Full text available for free: The gender of face stimuli is represented in multiple regions in the human brain Alumit Ishai, Christian Kaul, Geraint Rees Published on 21 January 2011
“Given the evolutionary importance of gender information and its fundamental nature in face processing, it is plausible that there is no “gender-detection region” in the human brain, but rather, gender information is a distributed attribute.”
The lack of a “gender-detection region” is a telling feature of how gender perception works in other animals and in humans, because no neurophysiological mechanism has been proposed that enables the differences in perception of male and female faces. In other animals, the perception of males and females is associated with olfactory/pheromonal input rather than consciously perceived visual input.
If, as it appears to be, gender information is a distributed attribute, it seems more likely to be steroid hormone-dependent due to the effects of differences in steroid hormones on the brain structures where information must be integrated in gender detection. Olfactory/pheromonal stimuli have effects on levels of steroid hormones that cause sex differences in these brain structures. Given existing animal models, gender perception is more likely to result from associations between the effects of olfactory/pheromonal stimuli on the development of hormone-dependent brain structures than it is to result directly from visual input. One reason for the focus on olfactory/pheromonal input is because there is no neurophysiological mechanism that allows visual input to elicit the effects that are frequently, if not always, attributed to visual input. Another reason, is because we do not typically attribute to visual input the development of food preferences, which we seem to somehow know are dependent on olfactory stimuli.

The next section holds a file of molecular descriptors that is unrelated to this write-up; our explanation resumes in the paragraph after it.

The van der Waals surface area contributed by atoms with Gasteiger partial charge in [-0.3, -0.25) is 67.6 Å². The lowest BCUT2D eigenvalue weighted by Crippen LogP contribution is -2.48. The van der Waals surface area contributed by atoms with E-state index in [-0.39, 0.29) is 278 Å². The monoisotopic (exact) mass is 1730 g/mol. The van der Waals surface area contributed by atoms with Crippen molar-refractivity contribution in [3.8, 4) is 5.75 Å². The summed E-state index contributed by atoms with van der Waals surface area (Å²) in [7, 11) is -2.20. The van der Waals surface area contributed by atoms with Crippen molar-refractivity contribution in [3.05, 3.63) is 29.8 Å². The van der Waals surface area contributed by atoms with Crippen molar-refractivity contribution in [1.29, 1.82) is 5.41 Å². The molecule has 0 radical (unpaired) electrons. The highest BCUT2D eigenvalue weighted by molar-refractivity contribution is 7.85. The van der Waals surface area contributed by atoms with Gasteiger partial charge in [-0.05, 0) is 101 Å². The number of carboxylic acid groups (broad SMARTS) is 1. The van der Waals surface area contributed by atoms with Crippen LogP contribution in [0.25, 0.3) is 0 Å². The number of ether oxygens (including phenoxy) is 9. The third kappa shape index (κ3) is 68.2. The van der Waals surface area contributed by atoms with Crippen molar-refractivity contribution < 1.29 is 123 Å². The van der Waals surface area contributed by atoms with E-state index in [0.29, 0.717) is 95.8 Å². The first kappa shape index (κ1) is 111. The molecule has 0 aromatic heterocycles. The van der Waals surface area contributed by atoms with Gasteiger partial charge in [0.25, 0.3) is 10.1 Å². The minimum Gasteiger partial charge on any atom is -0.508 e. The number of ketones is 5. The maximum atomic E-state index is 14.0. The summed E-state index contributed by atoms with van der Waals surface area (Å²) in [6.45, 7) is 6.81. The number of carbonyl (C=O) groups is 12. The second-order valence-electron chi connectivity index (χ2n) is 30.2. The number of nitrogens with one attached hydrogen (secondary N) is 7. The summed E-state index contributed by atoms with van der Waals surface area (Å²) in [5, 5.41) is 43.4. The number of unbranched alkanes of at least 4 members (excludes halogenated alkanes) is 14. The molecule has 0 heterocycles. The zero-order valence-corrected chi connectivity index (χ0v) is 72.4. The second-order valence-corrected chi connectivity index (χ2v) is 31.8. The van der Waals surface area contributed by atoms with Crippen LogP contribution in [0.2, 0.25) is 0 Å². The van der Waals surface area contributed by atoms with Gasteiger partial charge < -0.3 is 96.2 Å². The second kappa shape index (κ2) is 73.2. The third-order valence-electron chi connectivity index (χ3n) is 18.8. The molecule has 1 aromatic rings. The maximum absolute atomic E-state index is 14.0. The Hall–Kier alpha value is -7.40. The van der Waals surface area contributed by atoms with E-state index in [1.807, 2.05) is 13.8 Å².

In my olfactory/pheromonal model, sexual preferences are like food preferences that develop under the influence of what might be metaphorically termed “the mind’s eyes.” The mind’s eyes consist of a distributed neuronal network that collectively integrates responses to olfactory and visual input. Studies of non-human mammals indicate that visual input has relatively little impact on the development of sexual preferences.
Mmy model focuses on olfactory input. It incorporates well-conserved molecular biochemical networks of the metabolic, signaling, and regulatory types, which are essential to the development of behavior in all organisms. This behavior included the identification of conspecifics and the development of sexual preferences. My model also provides a detailed gene–cell–tissue–organ–organ system pathway from sexually dimorphic hormone-associated olfactory input and from MHC/HLA-associated olfactory input to sexually dimorphic behavior.
Obviously, there is more to human pheromones than meets the eyes.